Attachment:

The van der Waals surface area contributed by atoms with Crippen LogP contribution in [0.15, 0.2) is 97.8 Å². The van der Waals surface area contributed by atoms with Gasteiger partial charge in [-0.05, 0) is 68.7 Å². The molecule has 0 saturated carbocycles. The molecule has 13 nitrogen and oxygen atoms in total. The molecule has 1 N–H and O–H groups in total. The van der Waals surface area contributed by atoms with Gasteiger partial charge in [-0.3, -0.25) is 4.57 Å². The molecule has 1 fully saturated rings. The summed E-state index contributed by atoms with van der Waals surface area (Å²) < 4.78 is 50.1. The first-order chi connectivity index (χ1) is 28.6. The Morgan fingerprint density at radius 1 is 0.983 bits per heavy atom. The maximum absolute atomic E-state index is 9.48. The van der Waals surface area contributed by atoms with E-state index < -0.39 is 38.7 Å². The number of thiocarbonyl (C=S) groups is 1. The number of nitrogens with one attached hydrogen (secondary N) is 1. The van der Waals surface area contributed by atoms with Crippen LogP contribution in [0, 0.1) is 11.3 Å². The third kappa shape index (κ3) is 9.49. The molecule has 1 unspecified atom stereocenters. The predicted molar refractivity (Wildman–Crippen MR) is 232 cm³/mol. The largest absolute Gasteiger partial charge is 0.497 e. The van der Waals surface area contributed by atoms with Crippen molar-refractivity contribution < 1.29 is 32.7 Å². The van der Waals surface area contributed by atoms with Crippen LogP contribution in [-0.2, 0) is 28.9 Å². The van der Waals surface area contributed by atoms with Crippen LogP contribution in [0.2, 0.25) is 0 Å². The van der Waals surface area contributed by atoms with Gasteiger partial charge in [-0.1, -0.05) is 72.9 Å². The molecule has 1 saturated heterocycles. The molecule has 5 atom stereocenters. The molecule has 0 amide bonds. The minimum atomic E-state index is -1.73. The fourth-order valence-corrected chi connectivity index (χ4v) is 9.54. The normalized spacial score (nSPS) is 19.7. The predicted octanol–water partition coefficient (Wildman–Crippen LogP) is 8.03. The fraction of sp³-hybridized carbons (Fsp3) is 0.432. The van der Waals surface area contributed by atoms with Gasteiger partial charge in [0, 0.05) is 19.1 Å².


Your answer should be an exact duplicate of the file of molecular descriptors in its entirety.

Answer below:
The van der Waals surface area contributed by atoms with Crippen LogP contribution in [0.15, 0.2) is 97.8 Å². The van der Waals surface area contributed by atoms with Gasteiger partial charge in [-0.05, 0) is 68.7 Å². The molecule has 0 saturated carbocycles. The molecule has 13 nitrogen and oxygen atoms in total. The molecule has 1 N–H and O–H groups in total. The van der Waals surface area contributed by atoms with Gasteiger partial charge in [-0.3, -0.25) is 4.57 Å². The molecule has 1 fully saturated rings. The summed E-state index contributed by atoms with van der Waals surface area (Å²) < 4.78 is 50.1. The first-order chi connectivity index (χ1) is 28.6. The Morgan fingerprint density at radius 1 is 0.983 bits per heavy atom. The maximum absolute atomic E-state index is 9.48. The van der Waals surface area contributed by atoms with E-state index < -0.39 is 38.7 Å². The number of thiocarbonyl (C=S) groups is 1. The number of nitrogens with one attached hydrogen (secondary N) is 1. The van der Waals surface area contributed by atoms with Crippen LogP contribution in [0, 0.1) is 11.3 Å². The third kappa shape index (κ3) is 9.49. The molecule has 1 unspecified atom stereocenters. The predicted molar refractivity (Wildman–Crippen MR) is 232 cm³/mol. The largest absolute Gasteiger partial charge is 0.497 e. The van der Waals surface area contributed by atoms with Crippen molar-refractivity contribution < 1.29 is 32.7 Å². The van der Waals surface area contributed by atoms with Crippen LogP contribution in [-0.2, 0) is 28.9 Å². The van der Waals surface area contributed by atoms with Crippen LogP contribution in [0.2, 0.25) is 0 Å². The van der Waals surface area contributed by atoms with Gasteiger partial charge in [-0.1, -0.05) is 72.9 Å². The molecule has 1 saturated heterocycles. The molecule has 5 atom stereocenters. The molecule has 0 amide bonds. The minimum atomic E-state index is -1.73. The fourth-order valence-corrected chi connectivity index (χ4v) is 9.54. The normalized spacial score (nSPS) is 19.7. The predicted octanol–water partition coefficient (Wildman–Crippen LogP) is 8.03. The fraction of sp³-hybridized carbons (Fsp3) is 0.432. The van der Waals surface area contributed by atoms with Gasteiger partial charge in [0, 0.05) is 19.1 Å².